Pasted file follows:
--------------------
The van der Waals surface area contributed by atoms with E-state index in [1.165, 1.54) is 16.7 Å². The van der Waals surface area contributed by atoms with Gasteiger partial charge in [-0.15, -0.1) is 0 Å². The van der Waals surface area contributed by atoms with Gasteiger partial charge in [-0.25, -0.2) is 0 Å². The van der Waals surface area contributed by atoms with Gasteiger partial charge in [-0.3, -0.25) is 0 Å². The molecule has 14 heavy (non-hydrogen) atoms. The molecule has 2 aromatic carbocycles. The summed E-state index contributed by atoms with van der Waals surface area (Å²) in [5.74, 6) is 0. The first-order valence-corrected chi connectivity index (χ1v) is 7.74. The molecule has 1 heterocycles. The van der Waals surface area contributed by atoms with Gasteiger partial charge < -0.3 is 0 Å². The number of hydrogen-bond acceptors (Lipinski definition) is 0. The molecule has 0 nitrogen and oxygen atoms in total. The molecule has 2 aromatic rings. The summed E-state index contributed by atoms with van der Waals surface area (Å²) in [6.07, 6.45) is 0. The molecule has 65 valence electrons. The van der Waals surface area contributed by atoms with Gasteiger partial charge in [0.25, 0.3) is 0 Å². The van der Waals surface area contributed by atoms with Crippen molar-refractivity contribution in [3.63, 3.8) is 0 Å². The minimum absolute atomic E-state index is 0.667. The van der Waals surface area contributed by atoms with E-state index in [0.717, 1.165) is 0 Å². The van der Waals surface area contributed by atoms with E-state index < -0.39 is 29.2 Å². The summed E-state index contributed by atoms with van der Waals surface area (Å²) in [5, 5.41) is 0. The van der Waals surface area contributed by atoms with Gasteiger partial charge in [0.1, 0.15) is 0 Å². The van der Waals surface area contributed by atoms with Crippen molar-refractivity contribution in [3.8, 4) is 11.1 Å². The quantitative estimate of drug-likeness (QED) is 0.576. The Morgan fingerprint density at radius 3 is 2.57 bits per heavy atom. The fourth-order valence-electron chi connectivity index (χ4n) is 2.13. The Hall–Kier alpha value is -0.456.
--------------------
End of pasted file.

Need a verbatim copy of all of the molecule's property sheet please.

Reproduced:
The van der Waals surface area contributed by atoms with E-state index in [1.165, 1.54) is 16.7 Å². The van der Waals surface area contributed by atoms with Gasteiger partial charge in [-0.15, -0.1) is 0 Å². The van der Waals surface area contributed by atoms with Gasteiger partial charge in [-0.25, -0.2) is 0 Å². The van der Waals surface area contributed by atoms with Gasteiger partial charge in [-0.3, -0.25) is 0 Å². The molecule has 14 heavy (non-hydrogen) atoms. The molecule has 2 aromatic carbocycles. The summed E-state index contributed by atoms with van der Waals surface area (Å²) in [5.74, 6) is 0. The first-order valence-corrected chi connectivity index (χ1v) is 7.74. The molecule has 1 heterocycles. The van der Waals surface area contributed by atoms with Gasteiger partial charge < -0.3 is 0 Å². The number of hydrogen-bond acceptors (Lipinski definition) is 0. The molecule has 0 nitrogen and oxygen atoms in total. The molecule has 2 aromatic rings. The summed E-state index contributed by atoms with van der Waals surface area (Å²) in [6.07, 6.45) is 0. The molecule has 65 valence electrons. The van der Waals surface area contributed by atoms with Gasteiger partial charge in [0.25, 0.3) is 0 Å². The van der Waals surface area contributed by atoms with Crippen molar-refractivity contribution in [3.63, 3.8) is 0 Å². The minimum absolute atomic E-state index is 0.667. The van der Waals surface area contributed by atoms with E-state index in [0.717, 1.165) is 0 Å². The van der Waals surface area contributed by atoms with E-state index < -0.39 is 29.2 Å². The summed E-state index contributed by atoms with van der Waals surface area (Å²) in [5, 5.41) is 0. The van der Waals surface area contributed by atoms with Gasteiger partial charge in [0.1, 0.15) is 0 Å². The van der Waals surface area contributed by atoms with Crippen molar-refractivity contribution in [3.8, 4) is 11.1 Å². The quantitative estimate of drug-likeness (QED) is 0.576. The Morgan fingerprint density at radius 3 is 2.57 bits per heavy atom. The fourth-order valence-electron chi connectivity index (χ4n) is 2.13. The Hall–Kier alpha value is -0.456.